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May 13, 2020

Mirror Image Weather - North America and South America

Author: Michael Cordonnier/Soybean & Corn Advisor, Inc.

Over the years, I have commented that the weather in North America and South America can often be the mirror image of each other and I would say that happened again over this past weekend. Here in the Midwest and eastern U.S., we experienced a very late spring frost/freeze while in southern Brazil, they experienced a very early fall frost/freeze. Both of these events happened on the same day - last Friday/Saturday! Weird.

I am not a meteorologists, but I have been watching Brazilian weather for more than 45 years and I have seen this happen many times and it makes sense to me at least. The middle parts of both continents are influenced by the weather and water temperatures in the Pacific Ocean. Both continents have a major mountain range on the west coast. The weather moves from west-to-east in the middle of both continents and cold polar air influences the weather in the middle of both continents.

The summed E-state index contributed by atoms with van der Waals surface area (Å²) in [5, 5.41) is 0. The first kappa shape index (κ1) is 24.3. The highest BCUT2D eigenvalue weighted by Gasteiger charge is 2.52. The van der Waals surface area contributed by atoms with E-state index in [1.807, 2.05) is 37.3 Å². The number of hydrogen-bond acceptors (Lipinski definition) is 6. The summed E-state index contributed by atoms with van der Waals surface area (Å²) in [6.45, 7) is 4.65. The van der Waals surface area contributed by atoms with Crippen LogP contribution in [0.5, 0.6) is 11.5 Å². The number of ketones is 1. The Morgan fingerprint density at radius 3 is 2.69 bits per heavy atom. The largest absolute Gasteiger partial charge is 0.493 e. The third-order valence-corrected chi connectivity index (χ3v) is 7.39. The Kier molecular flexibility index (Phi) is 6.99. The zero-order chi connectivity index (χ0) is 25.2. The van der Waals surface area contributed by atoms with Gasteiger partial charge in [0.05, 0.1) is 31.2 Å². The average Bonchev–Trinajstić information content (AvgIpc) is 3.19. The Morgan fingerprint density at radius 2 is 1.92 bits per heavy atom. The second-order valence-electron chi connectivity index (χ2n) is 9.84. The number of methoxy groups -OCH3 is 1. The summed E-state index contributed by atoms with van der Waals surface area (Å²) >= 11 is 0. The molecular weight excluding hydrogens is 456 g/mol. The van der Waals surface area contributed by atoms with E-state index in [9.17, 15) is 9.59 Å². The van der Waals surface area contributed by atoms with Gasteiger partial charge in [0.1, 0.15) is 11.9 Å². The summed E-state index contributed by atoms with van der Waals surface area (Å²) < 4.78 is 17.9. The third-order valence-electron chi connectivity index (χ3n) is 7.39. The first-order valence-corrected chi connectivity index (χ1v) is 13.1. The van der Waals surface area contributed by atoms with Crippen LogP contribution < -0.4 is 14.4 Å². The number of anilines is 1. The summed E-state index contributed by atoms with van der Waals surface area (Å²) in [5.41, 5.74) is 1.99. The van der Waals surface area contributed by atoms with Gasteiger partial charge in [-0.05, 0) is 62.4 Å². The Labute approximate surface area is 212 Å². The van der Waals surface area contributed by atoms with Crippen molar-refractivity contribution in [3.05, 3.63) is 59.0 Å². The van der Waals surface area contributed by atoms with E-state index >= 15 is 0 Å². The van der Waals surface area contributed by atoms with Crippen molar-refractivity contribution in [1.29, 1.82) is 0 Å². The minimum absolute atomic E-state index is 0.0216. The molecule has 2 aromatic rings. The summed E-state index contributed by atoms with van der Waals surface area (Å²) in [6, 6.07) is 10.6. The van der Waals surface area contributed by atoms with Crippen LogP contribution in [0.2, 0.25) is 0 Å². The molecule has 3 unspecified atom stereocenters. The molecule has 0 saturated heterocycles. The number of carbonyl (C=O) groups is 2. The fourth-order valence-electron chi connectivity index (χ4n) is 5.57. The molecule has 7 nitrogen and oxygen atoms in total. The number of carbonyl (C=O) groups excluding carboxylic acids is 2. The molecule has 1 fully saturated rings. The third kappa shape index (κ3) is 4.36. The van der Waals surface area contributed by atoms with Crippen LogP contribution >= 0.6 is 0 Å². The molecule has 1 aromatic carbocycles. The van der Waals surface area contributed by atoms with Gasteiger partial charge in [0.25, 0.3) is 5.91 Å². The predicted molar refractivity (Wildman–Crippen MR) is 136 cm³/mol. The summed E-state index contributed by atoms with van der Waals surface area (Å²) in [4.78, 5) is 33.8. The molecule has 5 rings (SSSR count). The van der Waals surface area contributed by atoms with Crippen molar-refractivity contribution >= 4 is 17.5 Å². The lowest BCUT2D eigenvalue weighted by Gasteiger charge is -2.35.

According to the Brazilian National Weather Service (Inmet), the three southern states in Brazil received less than 200 mm of rainfall (8 inches) over the last three months. Moisture from the Amazon was blocked from reaching southern Brazil and any cold fronts from Argentina were generally weak and moved through very quickly.

One prominent meteorologists here in the U.S. has already predicted that the severe drought that impacted southern Brazil during their past summer months might be replicated here in the southern Midwest and mid-South during our upcoming summer months. I do not know if that will happen or nor, but if it does, I would not be surprised.